I began my evaluation of Northstar’s new 6000i, an integrated navigation system, in my usual fashion-that is, without referring to the instruction manual. This allowed me to get a sense of how someone minimally familiar with this type of equipment would respond to it. I found that the 6000i’s user interface is as friendly as a puppy dog, but with none of a puppy’s unpredictability. In fact, the 6000i did precisely what I expected it to from the moment I pressed the power button.
The three models in the 6000i series differ only in the size of their LCD screens (6.4, 8.4 and 10.4 inches). With Northstar’s N2 high-speed networking technology, the 6000i is particularly good for yachts with more than one navigation center.
The 6000i presents on a single display panel virtually all the information you need to safely navigate a vessel. The basic system comprises a WAAS-capable GPS receiver and a very capable color chart plotter, which runs Navionics electronic cartography. External sensors, controlled from the 6000i, allow for the display of radar, depth/temperature/fishfinder and video data in flexible formats-this is a real plus. The system’s instantaneous screen redraw doesn’t hurt, either.
A four-way cursor control and 31 buttons manage the system. Twelve buttons are clearly marked with their functions, and another 12 compose a familiar-looking alphanumeric keypad. The six unlabeled buttons are “soft keys, whose program-dependent functions appear on the display screen, just to their left. The unit’s single enigmatic button, marked with Northstar’s logo, provides access to a sequence of four data screens: “alarms, “tide track, “time of day and the extensive “options/service information screen, from which you can access eight additional screens. Backing out of any operating mode requires no more than a keystroke. A front-panel infrared sensor allows use of a handheld remote control.
I needed only a few minutes and a bit of duct tape to make a temporary installation of the 6000i on our boat (the duct tape held the GPS antenna/receiver in place). Pressing Pwr/Brt illuminated the screen and summoned not the unspecific beeps produced by most of today’s electronics, but beeps I recognized as Morse code. As I used the system, I found the coded beeps useful, since they told me what to expect when they called my attention to the display screen. If the 6000i loses GPS data, for example, it produces Morse code for the letters G, P and S.
The system’s WAAS-enabled GPS receiver acquired sufficient satellite data for a three-dimensional fix in well under two minutes, even though it had been operated last near Boston, more than 1,000 nautical miles from my location in St. Petersburg, Florida. The system’s built-in global chart appeared, centered on the GPS position. I inserted the Navionics chart cartridge into the slot behind the keypad and pressed Chart. A list of charts stored in the cartridge appeared on the right side of the screen, adjacent to the soft keys. I pressed the key adjacent to the Eastern Gulf of Mexico legend, which initiated a chart-loading process that was completed in fewer than 15 seconds. The In and Out keys provided access to the chart’s 14 available levels of detail, as well as two stages of “overzoom, or zoom beyond the normal maximum magnification. The first overzoom screen displays the center of the chart magnified four times, making detail much easier to see from a distance. The other overzoom screen deletes the chart detail and shows only the icon of the vessel, user-defined waypoints and the lat/long grid.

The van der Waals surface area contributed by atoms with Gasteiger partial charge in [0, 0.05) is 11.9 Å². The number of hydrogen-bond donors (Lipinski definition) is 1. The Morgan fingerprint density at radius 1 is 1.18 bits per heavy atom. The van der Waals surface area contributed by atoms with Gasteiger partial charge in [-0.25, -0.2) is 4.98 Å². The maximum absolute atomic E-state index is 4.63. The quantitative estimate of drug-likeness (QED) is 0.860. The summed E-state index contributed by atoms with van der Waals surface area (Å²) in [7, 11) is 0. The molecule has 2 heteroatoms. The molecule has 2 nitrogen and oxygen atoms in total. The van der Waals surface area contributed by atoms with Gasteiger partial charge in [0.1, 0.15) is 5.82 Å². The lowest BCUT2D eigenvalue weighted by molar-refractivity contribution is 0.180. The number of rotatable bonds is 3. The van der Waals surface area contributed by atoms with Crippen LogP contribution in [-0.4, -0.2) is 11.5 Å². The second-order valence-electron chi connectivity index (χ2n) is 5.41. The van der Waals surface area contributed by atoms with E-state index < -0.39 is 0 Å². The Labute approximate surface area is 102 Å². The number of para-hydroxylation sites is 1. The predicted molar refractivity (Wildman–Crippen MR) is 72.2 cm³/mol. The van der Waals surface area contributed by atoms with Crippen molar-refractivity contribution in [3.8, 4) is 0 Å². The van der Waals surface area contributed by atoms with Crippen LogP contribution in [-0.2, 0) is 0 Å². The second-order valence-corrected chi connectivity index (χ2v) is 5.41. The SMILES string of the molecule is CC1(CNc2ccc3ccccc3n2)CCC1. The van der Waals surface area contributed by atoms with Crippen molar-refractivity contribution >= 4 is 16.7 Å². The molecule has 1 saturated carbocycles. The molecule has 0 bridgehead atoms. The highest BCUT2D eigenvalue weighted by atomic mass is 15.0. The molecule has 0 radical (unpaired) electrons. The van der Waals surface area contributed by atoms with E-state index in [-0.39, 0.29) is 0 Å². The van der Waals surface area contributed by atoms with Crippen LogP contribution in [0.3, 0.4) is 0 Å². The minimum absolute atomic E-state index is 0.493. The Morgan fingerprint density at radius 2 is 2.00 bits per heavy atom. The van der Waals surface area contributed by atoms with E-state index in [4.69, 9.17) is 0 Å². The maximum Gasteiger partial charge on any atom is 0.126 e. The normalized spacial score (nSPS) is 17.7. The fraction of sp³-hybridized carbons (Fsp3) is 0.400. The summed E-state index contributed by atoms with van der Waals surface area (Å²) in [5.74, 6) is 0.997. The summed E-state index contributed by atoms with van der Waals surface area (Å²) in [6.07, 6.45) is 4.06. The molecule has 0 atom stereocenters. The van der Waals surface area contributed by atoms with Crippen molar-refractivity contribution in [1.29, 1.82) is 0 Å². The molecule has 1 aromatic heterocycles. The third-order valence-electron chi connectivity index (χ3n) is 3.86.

With the chart on screen at the desired level of area coverage, I began a point-and-shoot navigation exercise. When GPS data is available, the system initially operates in “vessel mode, with the screen centered on the vessel’s icon. Three soft keys allow you to rotate the chart (north up, course up and track up) and access the “chart setup and “more info modes. Pressing Chart Setup allows the operator to select, from an 11-item menu, the amount of chart detail displayed. Track Control, a selection within chart setup mode, turns track on and off, and sets the interval between the recording of up to 4,096 track points. Pressing More Info summons a sequence of data blocks at the bottom of the screen; these display speed and course over ground, distance and bearing to the waypoint, and your vessel’s position in lat/long.